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Plaque Removal is the Top Priority for Preventing or Treating Gum Disease

PlaqueRemovalistheTopPriorityforPreventingorTreatingGumDisease

Tooth loss is often the unfortunate conclusion to a case of untreated periodontal (gum) disease—incentive enough to try either to prevent it or aggressively treat an infection should it occur. In either case, the objective is the same: to remove all plaque from dental surfaces.

Dental plaque (and its hardened form, tartar) is a thin buildup of bacteria and food particles on tooth surfaces. It's a ready food source for sustaining the bacteria that cause gum disease. Removing it can prevent an infection or “starve” one that has already begun.

Your first line of prevention is brushing and flossing your teeth daily to remove any accumulated plaque. Next in line are dental cleanings at least twice a year: This removes plaque and tartar that may have survived your daily hygiene.

Plaque removal is also necessary to stop an infection should it occur. Think of it as a more intense dental cleaning: We use many of the same tools and techniques, including scalers (or curettes) or ultrasonic devices to loosen plaque that is then flushed away. But we must often go deeper, to find and remove plaque deposits below the gums and around tooth roots.

This can be challenging, especially if the infection has already caused damage to these areas. For example, the junctures where tooth roots separate from the main body of the tooth, called furcations, are especially vulnerable to disease.

The results of infection around furcations (known as furcation involvements or furcation invasions) can weaken the tooth's stability. These involvements can begin as a slight groove and ultimately progress to an actual hole that passes from one end to the other (“through and through”).

To stop or attempt to reverse this damage, we must access the roots, sometimes surgically. Once we reach the area, we must remove any plaque deposits and try to stimulate regrowth of gum tissue and attachments around the tooth, as well as new bone to fill in the damage caused by the furcation involvement.

Extensive and aggressive treatment when a furcation involvement occurs—and the earlier, the better—can help save an affected tooth. But the best strategy is preventing gum disease altogether with dedicated oral hygiene and regular dental visits.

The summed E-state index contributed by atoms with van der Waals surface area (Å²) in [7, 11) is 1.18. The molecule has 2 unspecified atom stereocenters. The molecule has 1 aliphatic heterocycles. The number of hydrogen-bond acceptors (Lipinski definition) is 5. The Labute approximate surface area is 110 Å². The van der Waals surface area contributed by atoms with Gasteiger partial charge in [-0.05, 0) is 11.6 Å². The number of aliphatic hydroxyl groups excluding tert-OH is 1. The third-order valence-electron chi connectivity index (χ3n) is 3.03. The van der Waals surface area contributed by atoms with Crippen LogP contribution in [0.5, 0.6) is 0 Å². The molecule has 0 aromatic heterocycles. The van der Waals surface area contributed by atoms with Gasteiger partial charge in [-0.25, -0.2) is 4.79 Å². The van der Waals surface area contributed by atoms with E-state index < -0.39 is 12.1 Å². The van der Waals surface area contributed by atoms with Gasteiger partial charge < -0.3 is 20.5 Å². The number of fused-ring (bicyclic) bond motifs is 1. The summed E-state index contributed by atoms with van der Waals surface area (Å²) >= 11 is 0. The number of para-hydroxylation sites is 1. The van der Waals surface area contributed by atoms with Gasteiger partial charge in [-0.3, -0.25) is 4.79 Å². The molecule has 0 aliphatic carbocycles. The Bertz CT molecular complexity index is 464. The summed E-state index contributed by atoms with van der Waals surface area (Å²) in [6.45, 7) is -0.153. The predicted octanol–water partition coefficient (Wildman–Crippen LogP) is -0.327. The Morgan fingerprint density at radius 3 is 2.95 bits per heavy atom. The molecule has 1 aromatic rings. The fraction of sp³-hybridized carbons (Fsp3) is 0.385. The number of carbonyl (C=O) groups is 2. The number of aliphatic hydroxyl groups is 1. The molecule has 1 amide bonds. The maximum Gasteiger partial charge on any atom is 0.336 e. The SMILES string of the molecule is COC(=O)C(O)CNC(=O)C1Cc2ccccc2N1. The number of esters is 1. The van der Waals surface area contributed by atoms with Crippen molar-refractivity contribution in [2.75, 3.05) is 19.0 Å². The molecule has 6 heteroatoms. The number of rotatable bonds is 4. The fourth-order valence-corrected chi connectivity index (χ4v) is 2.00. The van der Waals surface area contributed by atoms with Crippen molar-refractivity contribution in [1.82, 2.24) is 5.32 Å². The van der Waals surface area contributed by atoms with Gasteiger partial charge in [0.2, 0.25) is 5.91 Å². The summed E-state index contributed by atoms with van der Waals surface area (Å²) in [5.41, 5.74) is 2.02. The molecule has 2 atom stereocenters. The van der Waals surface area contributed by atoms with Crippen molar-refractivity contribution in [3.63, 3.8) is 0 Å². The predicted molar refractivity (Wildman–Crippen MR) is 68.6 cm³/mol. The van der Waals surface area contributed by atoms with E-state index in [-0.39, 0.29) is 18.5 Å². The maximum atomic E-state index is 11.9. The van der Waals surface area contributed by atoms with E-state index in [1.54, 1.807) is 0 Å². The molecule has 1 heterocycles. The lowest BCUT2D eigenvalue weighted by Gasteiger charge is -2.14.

If you would like more information on preventing and treating gum disease, please contact us or schedule an appointment for a consultation. You can also learn more about this topic by reading the Dear Doctor magazine article “What are Furcations?

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  • "Dr. Ike is personable, knowledgeable & treats you like a VIP client. His office & staff are highly trained & professional. He makes going to the dentist fun & painless. Thank Dr. Ike for your great service!"
    Tammie S. - Yelp
  • "This is the best office ever! I have never left this office feeling dissatisfied in any way. Everyone here is so kind and considerate, my hygienist is always so efficient and I have never experienced any pain or discomfort since I started coming here in 2012. This place is the best I would give them 6 stars if I could."
    Kabel B. - Yelp
  • "Dr Rahimi and his staff are wonderfull. I had to have dental implants and they were so kind and understanding. They helped me work with my insurance and my budget so that the work could get done as painlesly as possible. Dr rahimi takes extra care to make sure you are comfortable and also does the work with absolutely no pain at all. My new teeth look wonderfull! It's like they have always been there! He and his staff are always joyfull and make you feel like you are old friends. He is the best dentist i have ever gone to!"
    Sue H. - Yelp
  • "Dr. Rahimi and his staff, new employees and old timers, are always pleasant, professional and fun. I saw the hygenist today and she's great. She remembers everything about us and asks questions about how we are. It feels like we've know each other for years. And she does a wonderful job cleaning mine and my 12 year old daughters teeth. What more can I ask for. Oh and they have wonderful coffee to boot."
    Laura Culver - Google
  • "Dr. Ike really cares about his patients! I have thin teeth and the team makes a real effort to help with the pain and offer solutions."
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